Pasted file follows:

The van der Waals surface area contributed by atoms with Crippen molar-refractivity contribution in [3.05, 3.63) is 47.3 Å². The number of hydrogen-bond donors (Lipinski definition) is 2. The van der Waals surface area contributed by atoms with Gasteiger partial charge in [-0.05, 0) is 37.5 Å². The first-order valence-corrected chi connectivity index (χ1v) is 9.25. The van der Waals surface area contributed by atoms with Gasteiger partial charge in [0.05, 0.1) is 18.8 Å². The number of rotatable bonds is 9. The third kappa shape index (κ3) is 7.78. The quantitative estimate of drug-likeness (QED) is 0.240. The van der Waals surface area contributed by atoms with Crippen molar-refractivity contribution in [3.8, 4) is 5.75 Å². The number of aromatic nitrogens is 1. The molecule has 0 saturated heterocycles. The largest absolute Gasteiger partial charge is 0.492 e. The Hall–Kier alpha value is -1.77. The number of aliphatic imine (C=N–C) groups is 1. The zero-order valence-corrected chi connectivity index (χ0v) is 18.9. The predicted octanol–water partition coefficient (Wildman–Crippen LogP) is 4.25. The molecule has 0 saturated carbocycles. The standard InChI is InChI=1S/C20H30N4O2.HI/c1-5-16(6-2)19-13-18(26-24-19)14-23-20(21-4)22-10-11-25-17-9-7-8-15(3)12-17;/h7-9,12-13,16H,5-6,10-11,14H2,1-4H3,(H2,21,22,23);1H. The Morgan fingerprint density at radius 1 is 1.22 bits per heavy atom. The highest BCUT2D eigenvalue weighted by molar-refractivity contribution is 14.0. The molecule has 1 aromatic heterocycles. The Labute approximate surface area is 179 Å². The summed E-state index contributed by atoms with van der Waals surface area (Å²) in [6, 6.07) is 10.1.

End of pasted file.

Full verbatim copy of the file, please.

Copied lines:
The van der Waals surface area contributed by atoms with Crippen molar-refractivity contribution in [3.05, 3.63) is 47.3 Å². The number of hydrogen-bond donors (Lipinski definition) is 2. The van der Waals surface area contributed by atoms with Gasteiger partial charge in [-0.05, 0) is 37.5 Å². The first-order valence-corrected chi connectivity index (χ1v) is 9.25. The van der Waals surface area contributed by atoms with Gasteiger partial charge in [0.05, 0.1) is 18.8 Å². The number of rotatable bonds is 9. The third kappa shape index (κ3) is 7.78. The quantitative estimate of drug-likeness (QED) is 0.240. The van der Waals surface area contributed by atoms with Crippen molar-refractivity contribution in [3.8, 4) is 5.75 Å². The number of aromatic nitrogens is 1. The molecule has 0 saturated heterocycles. The largest absolute Gasteiger partial charge is 0.492 e. The Hall–Kier alpha value is -1.77. The number of aliphatic imine (C=N–C) groups is 1. The zero-order valence-corrected chi connectivity index (χ0v) is 18.9. The predicted octanol–water partition coefficient (Wildman–Crippen LogP) is 4.25. The molecule has 0 saturated carbocycles. The standard InChI is InChI=1S/C20H30N4O2.HI/c1-5-16(6-2)19-13-18(26-24-19)14-23-20(21-4)22-10-11-25-17-9-7-8-15(3)12-17;/h7-9,12-13,16H,5-6,10-11,14H2,1-4H3,(H2,21,22,23);1H. The Morgan fingerprint density at radius 1 is 1.22 bits per heavy atom. The highest BCUT2D eigenvalue weighted by molar-refractivity contribution is 14.0. The molecule has 1 aromatic heterocycles. The Labute approximate surface area is 179 Å². The summed E-state index contributed by atoms with van der Waals surface area (Å²) in [6, 6.07) is 10.1.